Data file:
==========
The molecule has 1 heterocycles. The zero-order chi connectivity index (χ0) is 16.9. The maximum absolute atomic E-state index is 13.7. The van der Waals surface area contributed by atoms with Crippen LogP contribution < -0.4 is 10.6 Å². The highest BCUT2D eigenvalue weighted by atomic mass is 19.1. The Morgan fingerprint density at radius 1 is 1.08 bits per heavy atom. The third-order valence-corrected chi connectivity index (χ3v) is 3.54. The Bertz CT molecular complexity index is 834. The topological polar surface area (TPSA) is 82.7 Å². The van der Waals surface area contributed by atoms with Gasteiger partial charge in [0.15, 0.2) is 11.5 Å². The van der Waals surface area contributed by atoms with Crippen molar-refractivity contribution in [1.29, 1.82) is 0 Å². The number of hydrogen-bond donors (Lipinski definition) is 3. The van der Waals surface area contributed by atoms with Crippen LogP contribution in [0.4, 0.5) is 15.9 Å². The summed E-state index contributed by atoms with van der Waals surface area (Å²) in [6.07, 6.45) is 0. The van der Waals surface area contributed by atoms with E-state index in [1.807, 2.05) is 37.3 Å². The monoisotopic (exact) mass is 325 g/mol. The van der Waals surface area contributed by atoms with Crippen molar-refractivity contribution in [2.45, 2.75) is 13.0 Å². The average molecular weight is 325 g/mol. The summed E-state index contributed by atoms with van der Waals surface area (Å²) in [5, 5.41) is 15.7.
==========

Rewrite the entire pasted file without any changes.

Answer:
The molecule has 1 heterocycles. The zero-order chi connectivity index (χ0) is 16.9. The maximum absolute atomic E-state index is 13.7. The van der Waals surface area contributed by atoms with Crippen LogP contribution < -0.4 is 10.6 Å². The highest BCUT2D eigenvalue weighted by atomic mass is 19.1. The Morgan fingerprint density at radius 1 is 1.08 bits per heavy atom. The third-order valence-corrected chi connectivity index (χ3v) is 3.54. The Bertz CT molecular complexity index is 834. The topological polar surface area (TPSA) is 82.7 Å². The van der Waals surface area contributed by atoms with Gasteiger partial charge in [0.15, 0.2) is 11.5 Å². The van der Waals surface area contributed by atoms with Crippen molar-refractivity contribution in [1.29, 1.82) is 0 Å². The number of hydrogen-bond donors (Lipinski definition) is 3. The van der Waals surface area contributed by atoms with Crippen LogP contribution in [0.4, 0.5) is 15.9 Å². The summed E-state index contributed by atoms with van der Waals surface area (Å²) in [6.07, 6.45) is 0. The van der Waals surface area contributed by atoms with E-state index in [1.807, 2.05) is 37.3 Å². The monoisotopic (exact) mass is 325 g/mol. The van der Waals surface area contributed by atoms with Crippen molar-refractivity contribution in [2.45, 2.75) is 13.0 Å². The average molecular weight is 325 g/mol. The summed E-state index contributed by atoms with van der Waals surface area (Å²) in [5, 5.41) is 15.7.